The Penguin Dictionary of Literary Terms and Literary

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Comedy
The Penguin Dictionary of Literary Terms and Literary Theory, 4th ed., J. A. Cuddon (ed.),
London 1998:
Restoration Comedy
That kind of drama which prevailed between the restoration of the English monarchy in 1660
and the advent of sentimental comedy early in the 18th c. It is also referred to as artificial
comedy or comedy of manners and was chiefly concerned with presenting a society of
elegance and stylishness. Its characters were gallants, ladies and gentlemen of fashion and
rank, fops, rakes, social climbers and country bumpkins. Witty, urbane and sometimes
licentious, it dealt with the intricacies of sexual and marital intrigue and therefore also with
adultery and cuckoldry.
…
Sentimental Comedy
Also known as the drama of sensibility, it followed on from Restoration comedy and was a
kind of reaction against what was regarded as immorality and licence in the latter. […]
Sentimental comedy was rather anaemic by comparison and is seldom produced now. It arose
because a rising middle class enjoyed this kind of drama, in which, as Goldsmith put it, ‘the
virtues of private life are exhibited, rather than the vices exposed, and the distresses rather
than the frailty of mankind…’. The characters, both good and bad, were luminously simple;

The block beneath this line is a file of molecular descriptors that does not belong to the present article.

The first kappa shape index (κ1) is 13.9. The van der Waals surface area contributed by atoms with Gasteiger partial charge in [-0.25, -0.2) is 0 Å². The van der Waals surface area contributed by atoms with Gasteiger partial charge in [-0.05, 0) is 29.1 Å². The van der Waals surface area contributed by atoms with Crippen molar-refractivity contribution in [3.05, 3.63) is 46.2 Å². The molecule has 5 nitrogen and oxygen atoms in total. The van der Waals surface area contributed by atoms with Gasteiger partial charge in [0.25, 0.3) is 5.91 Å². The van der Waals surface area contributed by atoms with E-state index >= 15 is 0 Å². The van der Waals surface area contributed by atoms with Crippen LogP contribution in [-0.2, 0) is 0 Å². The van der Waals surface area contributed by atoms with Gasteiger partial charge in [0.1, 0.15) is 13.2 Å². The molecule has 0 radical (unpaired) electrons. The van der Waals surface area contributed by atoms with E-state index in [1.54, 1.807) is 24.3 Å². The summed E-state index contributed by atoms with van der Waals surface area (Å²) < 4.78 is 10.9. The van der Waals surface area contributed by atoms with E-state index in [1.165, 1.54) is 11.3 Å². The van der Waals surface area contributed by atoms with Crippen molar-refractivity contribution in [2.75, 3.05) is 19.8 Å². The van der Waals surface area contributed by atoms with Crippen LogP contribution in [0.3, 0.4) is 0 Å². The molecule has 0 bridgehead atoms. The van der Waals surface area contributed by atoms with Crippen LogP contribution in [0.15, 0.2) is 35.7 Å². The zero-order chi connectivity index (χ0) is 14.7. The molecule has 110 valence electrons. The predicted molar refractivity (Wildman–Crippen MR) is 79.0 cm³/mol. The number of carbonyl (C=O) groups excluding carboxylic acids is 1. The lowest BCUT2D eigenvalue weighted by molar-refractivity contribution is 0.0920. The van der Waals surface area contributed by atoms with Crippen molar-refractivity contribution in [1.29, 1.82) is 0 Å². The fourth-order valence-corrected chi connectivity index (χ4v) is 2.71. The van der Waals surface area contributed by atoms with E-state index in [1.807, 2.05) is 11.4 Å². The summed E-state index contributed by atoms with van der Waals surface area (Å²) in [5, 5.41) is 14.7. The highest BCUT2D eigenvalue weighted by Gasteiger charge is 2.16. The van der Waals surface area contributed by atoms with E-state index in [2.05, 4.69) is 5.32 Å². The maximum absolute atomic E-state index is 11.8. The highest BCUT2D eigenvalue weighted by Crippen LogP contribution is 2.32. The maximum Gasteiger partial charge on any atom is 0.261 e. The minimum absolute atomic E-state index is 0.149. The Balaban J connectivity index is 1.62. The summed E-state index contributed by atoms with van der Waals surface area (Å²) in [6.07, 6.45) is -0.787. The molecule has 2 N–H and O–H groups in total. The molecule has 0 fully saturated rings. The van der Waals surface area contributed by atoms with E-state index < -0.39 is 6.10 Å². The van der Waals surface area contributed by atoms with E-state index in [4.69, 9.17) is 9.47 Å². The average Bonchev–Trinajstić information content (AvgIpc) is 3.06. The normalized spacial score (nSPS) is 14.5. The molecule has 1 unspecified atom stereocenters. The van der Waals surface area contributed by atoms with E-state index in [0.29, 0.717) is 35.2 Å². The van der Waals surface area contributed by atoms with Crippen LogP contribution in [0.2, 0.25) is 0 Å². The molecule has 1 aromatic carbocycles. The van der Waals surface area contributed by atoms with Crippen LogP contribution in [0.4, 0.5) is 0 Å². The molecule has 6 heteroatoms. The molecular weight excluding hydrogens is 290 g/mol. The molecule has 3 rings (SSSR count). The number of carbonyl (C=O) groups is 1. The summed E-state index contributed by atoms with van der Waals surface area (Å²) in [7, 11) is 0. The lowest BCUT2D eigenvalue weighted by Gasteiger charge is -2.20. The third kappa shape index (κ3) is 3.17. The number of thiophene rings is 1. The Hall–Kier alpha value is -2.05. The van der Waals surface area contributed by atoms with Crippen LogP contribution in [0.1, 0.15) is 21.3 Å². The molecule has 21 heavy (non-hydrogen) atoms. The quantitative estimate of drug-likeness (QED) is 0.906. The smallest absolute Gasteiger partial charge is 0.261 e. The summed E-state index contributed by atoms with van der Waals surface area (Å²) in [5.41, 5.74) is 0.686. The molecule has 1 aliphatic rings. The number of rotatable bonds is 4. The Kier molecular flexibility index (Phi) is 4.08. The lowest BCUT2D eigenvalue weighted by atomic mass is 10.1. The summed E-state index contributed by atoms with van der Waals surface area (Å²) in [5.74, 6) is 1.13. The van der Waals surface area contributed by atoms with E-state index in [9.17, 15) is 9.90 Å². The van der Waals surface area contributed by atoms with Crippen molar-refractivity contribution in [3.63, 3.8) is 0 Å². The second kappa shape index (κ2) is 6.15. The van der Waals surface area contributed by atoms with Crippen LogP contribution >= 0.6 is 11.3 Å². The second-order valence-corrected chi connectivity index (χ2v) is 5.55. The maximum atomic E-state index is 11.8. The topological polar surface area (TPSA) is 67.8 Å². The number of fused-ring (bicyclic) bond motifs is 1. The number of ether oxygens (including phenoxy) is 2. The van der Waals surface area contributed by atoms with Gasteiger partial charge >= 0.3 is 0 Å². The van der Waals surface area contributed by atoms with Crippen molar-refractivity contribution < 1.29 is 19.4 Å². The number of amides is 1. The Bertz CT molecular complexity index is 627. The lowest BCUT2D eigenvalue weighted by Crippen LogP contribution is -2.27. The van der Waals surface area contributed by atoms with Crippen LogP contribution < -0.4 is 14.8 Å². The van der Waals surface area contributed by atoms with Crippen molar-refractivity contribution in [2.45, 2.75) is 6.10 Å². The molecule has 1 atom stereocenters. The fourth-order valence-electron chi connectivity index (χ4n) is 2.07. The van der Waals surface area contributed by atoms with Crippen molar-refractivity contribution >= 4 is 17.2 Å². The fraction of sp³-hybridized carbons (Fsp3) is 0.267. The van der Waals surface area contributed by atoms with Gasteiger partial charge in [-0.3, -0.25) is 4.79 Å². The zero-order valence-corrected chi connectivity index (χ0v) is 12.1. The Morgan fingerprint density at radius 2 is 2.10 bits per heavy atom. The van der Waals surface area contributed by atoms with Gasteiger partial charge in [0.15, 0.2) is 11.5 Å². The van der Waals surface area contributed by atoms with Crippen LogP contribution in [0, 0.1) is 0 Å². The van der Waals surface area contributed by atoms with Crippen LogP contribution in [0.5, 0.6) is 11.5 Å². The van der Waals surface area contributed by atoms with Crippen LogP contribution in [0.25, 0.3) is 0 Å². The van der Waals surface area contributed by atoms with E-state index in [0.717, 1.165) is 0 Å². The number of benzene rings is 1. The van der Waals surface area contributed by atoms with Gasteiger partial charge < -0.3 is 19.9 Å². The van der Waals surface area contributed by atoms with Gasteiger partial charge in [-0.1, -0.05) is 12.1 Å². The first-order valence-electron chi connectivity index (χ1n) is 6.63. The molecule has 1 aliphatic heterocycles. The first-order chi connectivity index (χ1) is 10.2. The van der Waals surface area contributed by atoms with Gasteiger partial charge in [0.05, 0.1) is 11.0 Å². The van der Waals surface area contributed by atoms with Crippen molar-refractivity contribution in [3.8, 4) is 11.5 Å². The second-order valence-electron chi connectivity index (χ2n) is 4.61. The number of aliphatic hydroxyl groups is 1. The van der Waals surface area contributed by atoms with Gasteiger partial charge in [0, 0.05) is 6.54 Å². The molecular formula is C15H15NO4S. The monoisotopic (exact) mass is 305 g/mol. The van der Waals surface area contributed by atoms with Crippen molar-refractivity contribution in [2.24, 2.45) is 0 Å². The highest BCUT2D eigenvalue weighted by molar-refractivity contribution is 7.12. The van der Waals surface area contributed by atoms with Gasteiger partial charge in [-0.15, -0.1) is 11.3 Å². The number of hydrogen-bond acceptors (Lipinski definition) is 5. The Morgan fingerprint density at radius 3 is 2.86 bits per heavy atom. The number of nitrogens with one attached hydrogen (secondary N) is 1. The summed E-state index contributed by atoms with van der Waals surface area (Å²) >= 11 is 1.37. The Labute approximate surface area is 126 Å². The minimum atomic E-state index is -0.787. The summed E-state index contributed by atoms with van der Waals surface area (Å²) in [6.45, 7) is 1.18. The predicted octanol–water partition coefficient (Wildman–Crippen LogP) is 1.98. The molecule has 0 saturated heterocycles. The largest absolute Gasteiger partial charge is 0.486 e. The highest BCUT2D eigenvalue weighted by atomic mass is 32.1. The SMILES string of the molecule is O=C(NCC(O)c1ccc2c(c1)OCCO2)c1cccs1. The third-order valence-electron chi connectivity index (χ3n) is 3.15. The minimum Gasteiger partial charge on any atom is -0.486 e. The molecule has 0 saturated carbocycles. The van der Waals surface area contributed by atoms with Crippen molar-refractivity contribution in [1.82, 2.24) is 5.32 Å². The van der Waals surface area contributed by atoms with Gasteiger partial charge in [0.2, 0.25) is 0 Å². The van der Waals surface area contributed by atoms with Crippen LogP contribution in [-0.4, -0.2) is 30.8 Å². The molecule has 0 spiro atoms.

the hero was ever magnanimous and honourable and hypersensitive to the sensibilities of
other people.
…
sensibility
The term became popular in the 18th c., when it acquired the meaning of
‘susceptibility to tender feelings’; thus, a capacity not for feeling sorry for oneself so
much as being able to identify with and respond to the sorrows of others – and to
respond to the beautiful. This quality of empathy was probably a reaction against
17th c. stoicism and Hobbes’s theory that man is innately selfish and motivated by
self-interest and the power drive. In sermon, essay, fiction and philosophical writing
(in the early 18th c.) it was averred, on the contrary, that man was innately
benevolent and thus wished others well. […] By mid-century such feelings were an
accepted part of social ethics and public morality. It was a sign of good breeding and
good manners to shed a sympathetic tear…
…
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